Fall colors on North Loop, Pineland Public Reserved Lands, New Gloucester, ME

We completed this leisurely 3.2-mile loop in about an hour and twenty minutes in early October’s peak foliage, taking the northern (1.7 mi) and then southern (1.5 mi) loops each in a clockwise direction before returning to the trailhead. The trailhead is marked by a prominent brown sign on Depot Road with a pine tree on it, with a wide dirt/gravel parking area. A picnic area is adjacent to the trailhead. Plank walkways cover low or wet areas in the North Loop path, as the trail winds mostly downhill through mixed forest, with abundant ferns. Crows, black-capped chickadees, and blue jays called loudly through the widely-spaced trees.

Royal River rail bridge, North Loop, Pineland Public Reserved Lands, New Gloucester, ME

The blue-blazed North Loop crosses a couple pleasant brooks before reaching their outlet, with a 350-foot spur trail leading to the Royal River. Here, a rail bridge spanned the quiet flow, and the conically chewed signs of beaver activity were evident. A slight uphill grade led back toward Depot Road, which we carefully crossed to access the South Loop.

North Loop, Pineland Public Reserved Lands, New Gloucester, ME

This trail opened up substantially around a large area that looked like a former gravel pit or quarry, then became more narrow upon crossing an old logging road, leading back towards Depot Road, with Town Farm Road bounding the Lands to the west. Maine Trail Finder lists this as a fairly busy trail, particularly on weekend days, and there was plenty of foot traffic (both two- and four-footed), particularly on the North Loop. Upon return to the trailhead, we headed towards the Pineland Farms complex, where we had lunch at The Market at Pineland Farms, a great place for fresh soups, sandwiches, and baked goods.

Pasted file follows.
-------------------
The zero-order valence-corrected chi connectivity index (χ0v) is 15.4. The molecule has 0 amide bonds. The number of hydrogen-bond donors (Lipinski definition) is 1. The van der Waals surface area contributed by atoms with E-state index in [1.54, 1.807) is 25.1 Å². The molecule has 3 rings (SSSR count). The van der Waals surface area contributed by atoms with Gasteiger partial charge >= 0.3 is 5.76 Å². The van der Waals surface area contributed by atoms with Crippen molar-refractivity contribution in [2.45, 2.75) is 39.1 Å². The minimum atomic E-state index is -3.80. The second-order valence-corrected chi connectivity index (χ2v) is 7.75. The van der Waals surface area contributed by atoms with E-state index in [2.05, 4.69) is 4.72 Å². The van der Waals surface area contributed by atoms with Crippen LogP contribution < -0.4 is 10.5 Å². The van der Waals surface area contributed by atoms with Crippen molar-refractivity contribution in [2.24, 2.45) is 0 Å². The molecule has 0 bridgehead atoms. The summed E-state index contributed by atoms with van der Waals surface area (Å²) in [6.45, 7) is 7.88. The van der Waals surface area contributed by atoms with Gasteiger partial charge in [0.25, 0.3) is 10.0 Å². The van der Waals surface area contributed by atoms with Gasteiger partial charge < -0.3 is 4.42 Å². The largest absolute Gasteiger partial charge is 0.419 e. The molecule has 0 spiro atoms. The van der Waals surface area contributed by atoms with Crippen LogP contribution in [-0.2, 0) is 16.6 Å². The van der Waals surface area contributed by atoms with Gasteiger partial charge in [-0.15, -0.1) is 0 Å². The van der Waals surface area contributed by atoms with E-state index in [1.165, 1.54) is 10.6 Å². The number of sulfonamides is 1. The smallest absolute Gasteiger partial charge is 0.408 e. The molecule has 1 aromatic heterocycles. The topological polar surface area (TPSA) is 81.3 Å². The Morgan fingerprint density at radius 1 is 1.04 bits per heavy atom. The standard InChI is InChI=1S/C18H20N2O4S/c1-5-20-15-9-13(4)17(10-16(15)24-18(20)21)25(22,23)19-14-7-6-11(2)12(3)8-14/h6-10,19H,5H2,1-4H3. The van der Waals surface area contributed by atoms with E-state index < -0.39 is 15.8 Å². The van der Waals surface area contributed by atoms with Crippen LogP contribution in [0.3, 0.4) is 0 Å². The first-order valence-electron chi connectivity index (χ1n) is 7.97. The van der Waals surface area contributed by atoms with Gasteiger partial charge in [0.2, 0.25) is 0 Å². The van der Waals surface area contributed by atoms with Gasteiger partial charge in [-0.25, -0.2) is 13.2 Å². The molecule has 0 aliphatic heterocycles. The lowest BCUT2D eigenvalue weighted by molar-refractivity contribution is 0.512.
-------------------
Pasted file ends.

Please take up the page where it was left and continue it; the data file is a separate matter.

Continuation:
Fall colors on South Loop, Pineland Public Reserved Lands, New Gloucester, ME

Orono Bog Boardwalk

Orono Bog Boardwalk, Orono, ME

The Orono Bog Boardwalk, adjacent to the Bangor City Forest, is located off Stillwater Avenue just north of the Bangor Mall area. The easy, flat 1-mile Boardwalk, celebrating its 20th year in 2022, is a joint venture of the University of Maine, the City of Bangor, and the Orono Land Trust. Updates on conditions and opening hours are available through the Boardwalk’s Facebook page. The Boardwalk is closed during the winter, and from the designated opening day in the spring through Labor Day, open from 7 am to 6:30 pm, with hours gradually getting shorter in September and October until closing for winter the Sunday after Thanksgiving, when it is 8 am to 3:30 pm. We had visited the Boardwalk before as a stopover to stretch our legs on the way back south from Katahdin.

Orono Bog Boardwalk, Orono, ME